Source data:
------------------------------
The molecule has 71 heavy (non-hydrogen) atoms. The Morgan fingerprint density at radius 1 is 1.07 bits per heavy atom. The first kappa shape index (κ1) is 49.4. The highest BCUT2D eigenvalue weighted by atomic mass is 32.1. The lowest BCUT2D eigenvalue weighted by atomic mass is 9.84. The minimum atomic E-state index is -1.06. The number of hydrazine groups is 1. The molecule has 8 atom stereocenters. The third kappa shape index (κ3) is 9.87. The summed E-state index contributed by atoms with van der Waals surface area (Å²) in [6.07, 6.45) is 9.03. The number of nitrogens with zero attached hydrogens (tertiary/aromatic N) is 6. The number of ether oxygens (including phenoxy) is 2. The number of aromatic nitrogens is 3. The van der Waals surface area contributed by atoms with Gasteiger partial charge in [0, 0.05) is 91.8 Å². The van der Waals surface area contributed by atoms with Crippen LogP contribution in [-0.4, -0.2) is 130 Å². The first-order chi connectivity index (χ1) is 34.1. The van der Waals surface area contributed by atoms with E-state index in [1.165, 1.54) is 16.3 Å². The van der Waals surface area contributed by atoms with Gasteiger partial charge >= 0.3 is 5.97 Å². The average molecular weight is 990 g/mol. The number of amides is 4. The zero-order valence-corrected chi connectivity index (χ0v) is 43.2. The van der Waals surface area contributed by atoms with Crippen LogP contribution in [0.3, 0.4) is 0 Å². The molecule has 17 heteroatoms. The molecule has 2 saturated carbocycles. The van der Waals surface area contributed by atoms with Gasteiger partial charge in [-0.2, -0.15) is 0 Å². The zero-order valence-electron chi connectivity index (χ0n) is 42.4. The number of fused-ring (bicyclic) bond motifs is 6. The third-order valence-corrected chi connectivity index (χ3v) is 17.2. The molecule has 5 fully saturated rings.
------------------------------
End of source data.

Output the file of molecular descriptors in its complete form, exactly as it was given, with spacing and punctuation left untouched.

The molecule has 71 heavy (non-hydrogen) atoms. The Morgan fingerprint density at radius 1 is 1.07 bits per heavy atom. The first kappa shape index (κ1) is 49.4. The highest BCUT2D eigenvalue weighted by atomic mass is 32.1. The lowest BCUT2D eigenvalue weighted by atomic mass is 9.84. The minimum atomic E-state index is -1.06. The number of hydrazine groups is 1. The molecule has 8 atom stereocenters. The third kappa shape index (κ3) is 9.87. The summed E-state index contributed by atoms with van der Waals surface area (Å²) in [6.07, 6.45) is 9.03. The number of nitrogens with zero attached hydrogens (tertiary/aromatic N) is 6. The number of ether oxygens (including phenoxy) is 2. The number of aromatic nitrogens is 3. The van der Waals surface area contributed by atoms with Gasteiger partial charge in [0, 0.05) is 91.8 Å². The van der Waals surface area contributed by atoms with Crippen LogP contribution in [-0.4, -0.2) is 130 Å². The first-order chi connectivity index (χ1) is 34.1. The van der Waals surface area contributed by atoms with E-state index in [1.165, 1.54) is 16.3 Å². The van der Waals surface area contributed by atoms with Gasteiger partial charge >= 0.3 is 5.97 Å². The average molecular weight is 990 g/mol. The number of amides is 4. The zero-order valence-corrected chi connectivity index (χ0v) is 43.2. The van der Waals surface area contributed by atoms with Crippen LogP contribution in [0.3, 0.4) is 0 Å². The molecule has 17 heteroatoms. The molecule has 2 saturated carbocycles. The van der Waals surface area contributed by atoms with Gasteiger partial charge in [-0.2, -0.15) is 0 Å². The zero-order valence-electron chi connectivity index (χ0n) is 42.4. The number of fused-ring (bicyclic) bond motifs is 6. The third-order valence-corrected chi connectivity index (χ3v) is 17.2. The molecule has 5 fully saturated rings.